Kevin Nicholson announces to Wisconsin Right Now and The Regular Joe that he’s running for governor.
Kevin Nicholson, the former combat veteran and U.S. Marine who ran No Better Friend, Corp., officially announced that he is running for governor on January 27, 2022. Instead of a traditional announcement, Nicholson announced that he was running for governor to only two news outlets: Wisconsin Right Now and The Regular Joe Show. He also urged Wisconsinites to not choose a governor who is from the “same, tired political class,” and criticized critical race theory, the handling of elections, and spiking violent crime.
Read his column to Wisconsin Right Now here, which announces his run. No Better Friend is a conservative public policy group in Wisconsin, Nicholson served his country in both Afghanistan and Iraq.
Nicholson announced he was running for governor as a Republican in a column to Wisconsin Right Now that is titled, “I’m Running to be your Governor.” His campaign team confirmed that he’s in, and that he would be on The Regular Joe at 9 a.m. to make a simultaneous announcement with the Wisconsin Right Now column.
Wisconsin Right Now, which is based in southeastern Wisconsin, is the #1 Alexa ranked independent, online news site in Wisconsin and has a large following among conservatives throughout the state. The Regular Joe Show is a conservative talk radio program in the Fox Valley on WTAQ. Nicholson seems to be ripping a page from Donald Trump’s anti-establishment, anti-elite, presidential primary in 2016, when the former president ran against the GOP establishment and the elite legacy news media. The Associated Press also announced that Nicholson was running on Thursday morning based on his website going live but not from a release from Nicholson or his campaign.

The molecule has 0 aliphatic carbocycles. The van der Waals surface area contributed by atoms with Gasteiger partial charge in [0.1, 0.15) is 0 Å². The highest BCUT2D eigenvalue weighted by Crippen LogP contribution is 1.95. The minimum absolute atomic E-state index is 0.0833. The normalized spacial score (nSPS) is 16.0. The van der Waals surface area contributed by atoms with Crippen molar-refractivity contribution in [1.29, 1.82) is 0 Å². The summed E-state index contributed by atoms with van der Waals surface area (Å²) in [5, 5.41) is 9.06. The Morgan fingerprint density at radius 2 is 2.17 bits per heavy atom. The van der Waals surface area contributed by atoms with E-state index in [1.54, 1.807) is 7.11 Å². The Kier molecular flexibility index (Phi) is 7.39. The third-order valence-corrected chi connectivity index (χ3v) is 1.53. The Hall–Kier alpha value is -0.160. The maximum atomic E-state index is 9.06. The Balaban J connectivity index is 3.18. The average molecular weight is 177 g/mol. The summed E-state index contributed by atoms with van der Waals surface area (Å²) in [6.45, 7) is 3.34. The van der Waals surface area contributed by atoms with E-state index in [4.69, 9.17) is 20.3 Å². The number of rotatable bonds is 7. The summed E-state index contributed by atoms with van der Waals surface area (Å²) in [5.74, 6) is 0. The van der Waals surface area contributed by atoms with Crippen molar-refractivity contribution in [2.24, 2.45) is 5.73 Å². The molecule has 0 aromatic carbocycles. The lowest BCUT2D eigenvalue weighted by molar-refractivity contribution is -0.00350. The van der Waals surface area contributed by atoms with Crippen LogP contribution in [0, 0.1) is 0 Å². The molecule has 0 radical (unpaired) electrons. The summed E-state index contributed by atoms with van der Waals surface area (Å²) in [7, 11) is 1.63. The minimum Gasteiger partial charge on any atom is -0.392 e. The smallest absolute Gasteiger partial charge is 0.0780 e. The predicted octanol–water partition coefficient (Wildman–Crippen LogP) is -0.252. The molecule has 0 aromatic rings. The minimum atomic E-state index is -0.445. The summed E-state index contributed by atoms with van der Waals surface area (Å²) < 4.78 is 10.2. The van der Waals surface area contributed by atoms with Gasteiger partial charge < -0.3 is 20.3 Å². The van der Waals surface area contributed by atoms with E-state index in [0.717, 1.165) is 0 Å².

“At a crucial point in history, Wisconsin has lost its way. Our state and our society are being torn apart by a shameless and ineffective political class whose leadership failures have destroyed businesses and crushed Wisconsin’s economy,” Nicholson wrote in the Wisconsin Right Now column announcing his run. He also called critical race theory “intellectual poison” and said that law and order is falling apart and elections are a “mess,” with politicians “incapable of cleaning them up.”
His entrance into the race sets the stage for a competitive and, perhaps, bruising primary. The other candidates are former Lt. Gov. Rebecca Kleefisch, who is backed by the state’s last Republican Gov. Scott Walker. She has been running for months and racking up endorsements, including in the law enforcement community and with Wisconsin Manufacturers & Commerce. Small business owner Jonathan Wichmann is also running an anti-establishment campaign in the state. Republican Assembly Speaker Robin Vos caused headlines last week when he urged Nicholson not to run and indicated he is supporting Kleefisch; however, over the weekend, in Manitowoc, Nicholson made it clear that he won’t shy away from running against the Republican Party, criticizing state GOP head Paul Farrow to his face at an event.
Kleefisch’s campaign hasn’t provided comment on Nicholson entering the race.
Wichmann told Wisconsin Right Now: “I can appreciate Kevin Nicholson’s desire to run for governor, but I believe his timing and chosen race is not in alignment with what Wisconsinites need right now. I chose to run for governor because of weak leadership, failure to uphold our Constitution, stale fiscal policies, and overall lack of vision coming out of Madison. Running for governor was never my second choice. The people of Wisconsin deserve fresh ideas and someone who is committed to fighting against tyranny and government overreach like I have been successfully doing since May 2020. I will remain steadfast in serving the people of Wisconsin and continuing the fight for medical freedom, economic prosperity, and school choice regardless of who enters the gubernatorial race.”
Democratic Gov. Tony Evers is considered vulnerable on a host of issues, including his inability to get the National Guard to Kenosha immediately to deal with rioters; comments that have angered police throughout the state; problems with getting people unemployment benefits, and his response to the COVID-19 pandemic and hot-button issues like CRT.